(Disaster Med Public Health Preparedness. 2012;6:44–52)
Travel is a risk factor for Legionnaires' disease. In 2008, two cases were reported in condominium guests where we investigated a 2001 outbreak. We reinvestigated to identify additional cases and determine whether ongoing transmission resulted from persistent colonization of potable water. Exposures were assessed by matched case-control analyses (2001) and case-series interviews (2008). We sampled potable water and other water sources. Isolates were compared using sequence-based typing. From 2001 to 2008, 35 cases were identified. Confirmed cases reported after the cluster in 2001–2002 were initially considered sporadic, but retrospective case-finding identified five additional cases. Cases were more likely than controls to stay in tower 2 of the condominium [matched odds ratio (mOR) 6·1, 95% confidence interval (CI) 1·6–22·9]; transmission was associated with showering duration (mOR 23·0, 95% CI 1·4–384). We characterized a clinical isolate as sequence type 35 (ST35) and detected ST35 in samples of tower 2's potable water in 2001, 2002, and 2008. This prolonged outbreak illustrates the importance of striving for permanent Legionella eradication from potable water.
With the advent of surveys such as the Catalina Real-Time Transient Survey, the Palomar Transient Factory, Pan-STARRS and Gaia, the search for variable objects and transient events is rapidly accelerating. There are, however important existing data-sets from instruments not originally designed to find such events. One example of such an instrument is the Solar Mass Ejection Imager (SMEI), an all-sky space-based differential photometer which is able to produce light curves of bright objects (m ≤ 8) with a 102-minute cadence. In this paper we discuss the use of such an instrument for investigations of novæ, and outline future plans to find other variable objects with this hitherto untapped resource.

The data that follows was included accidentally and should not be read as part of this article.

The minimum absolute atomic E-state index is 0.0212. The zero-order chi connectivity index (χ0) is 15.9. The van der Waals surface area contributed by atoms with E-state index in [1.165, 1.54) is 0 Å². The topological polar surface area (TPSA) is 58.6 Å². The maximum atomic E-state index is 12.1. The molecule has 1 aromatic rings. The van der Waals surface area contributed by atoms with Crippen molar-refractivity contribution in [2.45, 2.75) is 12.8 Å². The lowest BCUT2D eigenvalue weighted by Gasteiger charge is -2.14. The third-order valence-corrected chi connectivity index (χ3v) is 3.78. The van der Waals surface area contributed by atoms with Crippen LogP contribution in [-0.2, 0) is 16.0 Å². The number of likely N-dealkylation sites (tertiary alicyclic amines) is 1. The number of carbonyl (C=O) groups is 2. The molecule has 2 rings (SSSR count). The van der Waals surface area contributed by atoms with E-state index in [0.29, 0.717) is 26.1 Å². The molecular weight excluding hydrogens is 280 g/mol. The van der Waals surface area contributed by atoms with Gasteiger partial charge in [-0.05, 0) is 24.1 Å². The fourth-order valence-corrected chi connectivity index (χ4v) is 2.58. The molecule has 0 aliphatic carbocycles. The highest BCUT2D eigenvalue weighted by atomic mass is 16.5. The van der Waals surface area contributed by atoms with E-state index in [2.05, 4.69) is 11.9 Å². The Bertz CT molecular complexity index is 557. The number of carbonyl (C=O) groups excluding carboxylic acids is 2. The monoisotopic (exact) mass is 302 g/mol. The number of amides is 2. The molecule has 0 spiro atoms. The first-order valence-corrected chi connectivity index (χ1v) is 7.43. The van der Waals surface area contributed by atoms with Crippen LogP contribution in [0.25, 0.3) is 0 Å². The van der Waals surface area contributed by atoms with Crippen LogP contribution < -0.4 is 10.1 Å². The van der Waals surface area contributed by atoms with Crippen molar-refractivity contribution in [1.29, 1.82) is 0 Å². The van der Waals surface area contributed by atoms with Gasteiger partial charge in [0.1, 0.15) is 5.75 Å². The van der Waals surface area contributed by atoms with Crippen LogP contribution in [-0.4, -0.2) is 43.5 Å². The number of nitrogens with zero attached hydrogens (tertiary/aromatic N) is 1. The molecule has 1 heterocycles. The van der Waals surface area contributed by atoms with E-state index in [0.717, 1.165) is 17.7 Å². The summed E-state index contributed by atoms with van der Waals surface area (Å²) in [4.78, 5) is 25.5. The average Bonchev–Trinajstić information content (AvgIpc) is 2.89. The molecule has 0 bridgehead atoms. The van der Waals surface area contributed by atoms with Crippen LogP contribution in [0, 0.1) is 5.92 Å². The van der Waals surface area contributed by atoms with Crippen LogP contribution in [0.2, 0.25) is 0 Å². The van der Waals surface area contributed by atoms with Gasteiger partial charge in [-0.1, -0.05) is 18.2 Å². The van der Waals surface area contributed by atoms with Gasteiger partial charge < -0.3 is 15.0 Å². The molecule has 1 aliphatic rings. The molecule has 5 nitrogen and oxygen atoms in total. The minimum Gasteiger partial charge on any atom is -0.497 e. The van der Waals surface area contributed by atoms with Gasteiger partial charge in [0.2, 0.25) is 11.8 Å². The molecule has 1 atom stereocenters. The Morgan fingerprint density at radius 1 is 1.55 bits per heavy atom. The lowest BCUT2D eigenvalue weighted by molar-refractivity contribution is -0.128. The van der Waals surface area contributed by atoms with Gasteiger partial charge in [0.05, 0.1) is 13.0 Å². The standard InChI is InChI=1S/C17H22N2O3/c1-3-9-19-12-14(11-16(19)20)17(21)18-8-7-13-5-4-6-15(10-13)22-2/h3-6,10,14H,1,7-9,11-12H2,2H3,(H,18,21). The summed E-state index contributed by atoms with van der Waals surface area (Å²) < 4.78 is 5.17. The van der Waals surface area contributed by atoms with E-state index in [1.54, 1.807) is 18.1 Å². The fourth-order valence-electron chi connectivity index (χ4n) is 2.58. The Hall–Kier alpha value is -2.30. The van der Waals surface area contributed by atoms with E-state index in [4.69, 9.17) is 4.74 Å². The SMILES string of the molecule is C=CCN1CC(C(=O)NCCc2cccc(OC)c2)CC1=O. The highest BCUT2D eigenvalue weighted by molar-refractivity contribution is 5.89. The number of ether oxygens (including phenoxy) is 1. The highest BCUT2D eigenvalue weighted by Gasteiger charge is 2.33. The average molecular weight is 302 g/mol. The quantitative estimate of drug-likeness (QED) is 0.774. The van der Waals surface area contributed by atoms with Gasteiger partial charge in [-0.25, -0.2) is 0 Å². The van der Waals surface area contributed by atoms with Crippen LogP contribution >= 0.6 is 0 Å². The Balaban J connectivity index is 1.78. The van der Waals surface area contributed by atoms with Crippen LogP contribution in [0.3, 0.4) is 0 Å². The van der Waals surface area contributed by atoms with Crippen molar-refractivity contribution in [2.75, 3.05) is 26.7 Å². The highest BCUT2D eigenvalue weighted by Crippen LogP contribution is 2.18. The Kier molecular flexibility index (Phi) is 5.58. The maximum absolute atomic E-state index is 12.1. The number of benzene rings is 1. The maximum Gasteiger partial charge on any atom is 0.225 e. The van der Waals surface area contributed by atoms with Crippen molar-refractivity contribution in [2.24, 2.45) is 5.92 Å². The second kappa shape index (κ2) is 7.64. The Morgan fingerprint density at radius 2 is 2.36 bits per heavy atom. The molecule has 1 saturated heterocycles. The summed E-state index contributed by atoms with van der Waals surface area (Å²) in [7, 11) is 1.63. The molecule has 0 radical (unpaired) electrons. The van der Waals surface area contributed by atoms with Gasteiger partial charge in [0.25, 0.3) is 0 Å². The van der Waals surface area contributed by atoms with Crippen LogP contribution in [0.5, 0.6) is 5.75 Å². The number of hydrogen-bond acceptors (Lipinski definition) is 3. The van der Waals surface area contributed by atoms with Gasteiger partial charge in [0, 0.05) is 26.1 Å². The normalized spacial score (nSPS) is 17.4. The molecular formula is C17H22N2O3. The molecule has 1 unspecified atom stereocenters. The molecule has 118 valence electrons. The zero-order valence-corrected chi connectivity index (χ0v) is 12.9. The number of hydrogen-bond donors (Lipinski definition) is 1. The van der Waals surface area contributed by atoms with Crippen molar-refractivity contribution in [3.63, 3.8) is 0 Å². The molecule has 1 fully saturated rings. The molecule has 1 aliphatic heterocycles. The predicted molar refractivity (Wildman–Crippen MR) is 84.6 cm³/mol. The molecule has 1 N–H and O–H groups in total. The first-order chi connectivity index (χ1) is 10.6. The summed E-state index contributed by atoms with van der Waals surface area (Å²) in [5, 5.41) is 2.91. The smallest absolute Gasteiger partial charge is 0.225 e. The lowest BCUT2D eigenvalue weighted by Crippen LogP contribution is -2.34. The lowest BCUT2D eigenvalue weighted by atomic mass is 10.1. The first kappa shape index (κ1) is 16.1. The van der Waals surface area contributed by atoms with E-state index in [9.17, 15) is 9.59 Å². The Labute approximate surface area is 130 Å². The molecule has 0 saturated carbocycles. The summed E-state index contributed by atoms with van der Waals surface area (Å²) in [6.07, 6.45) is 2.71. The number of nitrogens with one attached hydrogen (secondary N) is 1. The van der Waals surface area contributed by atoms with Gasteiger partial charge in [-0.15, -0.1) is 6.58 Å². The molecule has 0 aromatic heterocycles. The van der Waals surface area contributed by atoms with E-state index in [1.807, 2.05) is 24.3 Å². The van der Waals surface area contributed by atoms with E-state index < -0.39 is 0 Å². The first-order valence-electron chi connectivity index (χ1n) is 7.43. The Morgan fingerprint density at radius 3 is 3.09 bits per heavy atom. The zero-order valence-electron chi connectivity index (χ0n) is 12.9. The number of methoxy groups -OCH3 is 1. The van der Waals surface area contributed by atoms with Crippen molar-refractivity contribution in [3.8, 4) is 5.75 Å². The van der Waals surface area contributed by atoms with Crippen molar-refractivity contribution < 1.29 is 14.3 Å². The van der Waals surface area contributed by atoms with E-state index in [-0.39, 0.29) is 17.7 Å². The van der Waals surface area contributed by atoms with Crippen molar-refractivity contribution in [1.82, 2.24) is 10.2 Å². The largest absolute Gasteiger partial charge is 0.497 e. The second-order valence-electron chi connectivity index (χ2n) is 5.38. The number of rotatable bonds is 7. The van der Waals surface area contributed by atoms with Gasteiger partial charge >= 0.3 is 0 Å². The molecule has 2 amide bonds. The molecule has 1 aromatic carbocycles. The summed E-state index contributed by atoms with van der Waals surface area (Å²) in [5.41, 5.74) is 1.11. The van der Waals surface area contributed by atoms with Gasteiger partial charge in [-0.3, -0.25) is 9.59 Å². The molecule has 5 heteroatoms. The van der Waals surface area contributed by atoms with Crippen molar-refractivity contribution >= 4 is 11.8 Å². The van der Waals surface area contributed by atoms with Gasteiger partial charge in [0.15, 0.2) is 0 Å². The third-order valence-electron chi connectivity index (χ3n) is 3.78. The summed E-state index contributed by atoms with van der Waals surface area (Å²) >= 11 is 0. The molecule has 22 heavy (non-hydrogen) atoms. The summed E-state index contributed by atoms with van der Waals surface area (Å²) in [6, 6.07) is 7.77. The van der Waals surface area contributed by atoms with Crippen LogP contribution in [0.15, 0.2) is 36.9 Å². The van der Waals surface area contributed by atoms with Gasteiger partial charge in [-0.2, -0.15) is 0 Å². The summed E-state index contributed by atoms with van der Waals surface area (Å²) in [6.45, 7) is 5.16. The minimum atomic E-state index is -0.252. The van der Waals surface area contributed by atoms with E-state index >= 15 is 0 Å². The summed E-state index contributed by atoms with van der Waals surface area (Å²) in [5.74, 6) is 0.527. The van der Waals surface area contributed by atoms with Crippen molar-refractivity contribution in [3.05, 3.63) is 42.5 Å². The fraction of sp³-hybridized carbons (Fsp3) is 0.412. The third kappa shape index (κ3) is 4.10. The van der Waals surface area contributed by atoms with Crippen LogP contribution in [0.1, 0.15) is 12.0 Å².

Dry etching can introduce defects into the material being etched. Simple expressions for both sidewall and top surface defect distributions may be obtained by assuming that the defects are introduced according to a phenomenological source function. Calculations of conductance based on these expressions are found to describe very well measurements on dry-etched wires and epilayers. Mechanisms by which defects can penetrate into the sample are discussed. The role of sample heating and defect diffusion is examined. In-situ measurements of sample temperature during a dry-etch run indicate that simple diffusion is insufficient to account entirely for the observed damage. Instead, dry-etch damage may arise from other mechanisms such as by knock-on replacement collisions, or via a channeling effect. A more complex form of diffusion may also affect the final damage distribution.